The usually bustling lives of the students at Bringston University came to a halt after the campus was put on lockdown due to a bomb threat during Monday night’s episode of The CW series All American: Homecoming.
It’s a story that showrunners Nkechi Okoro Carroll and Marqui Jackson have been hoping to bring to the small screen since the show’s inception, given the rising number of bomb threats made against historically Black colleges and universities over the past several years.
HBCUs in the United States have been targeted by bomb threats at least 57 times this year. In August, Howard University received two bomb threats in the span of a week. To date, no arrests have been made in connection with any of these incidents.
“If there was ever a show to talk about it, I felt like it was ours because we’re set in an HBCU environment and we really push ourselves to put an authentic portrayal of Black youth on TV,” Carroll told Deadline during a recent interview.
Over the course of the episode, the students and faculty are forced to have difficult conversations about how to best move through this shared trauma that they are experiencing. Naturally, the students have very different ideas about how to cope, as well as how to stop this from happening on their campus again.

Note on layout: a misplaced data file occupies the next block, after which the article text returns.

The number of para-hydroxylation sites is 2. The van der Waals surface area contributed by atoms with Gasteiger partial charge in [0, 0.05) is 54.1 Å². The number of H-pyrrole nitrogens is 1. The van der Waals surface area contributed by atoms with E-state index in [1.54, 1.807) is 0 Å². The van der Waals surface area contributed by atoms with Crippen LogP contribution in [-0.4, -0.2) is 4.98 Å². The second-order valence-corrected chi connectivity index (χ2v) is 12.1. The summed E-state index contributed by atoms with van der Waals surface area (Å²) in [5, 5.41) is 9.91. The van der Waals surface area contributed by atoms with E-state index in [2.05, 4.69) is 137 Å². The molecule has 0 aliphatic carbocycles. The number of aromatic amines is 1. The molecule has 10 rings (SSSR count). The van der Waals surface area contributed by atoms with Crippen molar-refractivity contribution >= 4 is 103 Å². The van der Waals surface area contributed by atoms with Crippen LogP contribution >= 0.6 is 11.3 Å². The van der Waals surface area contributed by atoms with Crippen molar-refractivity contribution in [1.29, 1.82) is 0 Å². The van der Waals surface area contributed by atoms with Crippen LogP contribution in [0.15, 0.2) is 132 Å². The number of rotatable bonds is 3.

Carroll and Jackson spoke with Deadline about how they crafted the complex narrative, and how this incident will set the stage for even more discussions about mental health and the importance of Black joy in Episode 5.
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DEADLINE: Why was it important for you to center these two episodes on a bomb threat at Bringston, as opposed to many other incidents that could trigger a conversation about mental health?
NKECHI OKORO CARROLL: Marqui and I have talked about this pretty much since Season 1 — and not just doing the story for shock value, but [laying] out a blueprint for how to recover from something like that as opposed to seeing something like this happen and then expecting the community to just be resilient and pick up the next day and keep going. How do we paint the picture we want to, helping our youth recover from things like that? Even though it’s a very specific story when it’s happened at HBCUs, it is a very universal story of what is happening in this world. Yesterday, there was a bomb threat at Santa Monica High School, and those kids had to lock down. Our youth are just having a very different experience, and we felt like we were in a position to do this very specific story and also reach the masses. We acknowledge that it’s happening and also ask: How do we survive them in a healthy way?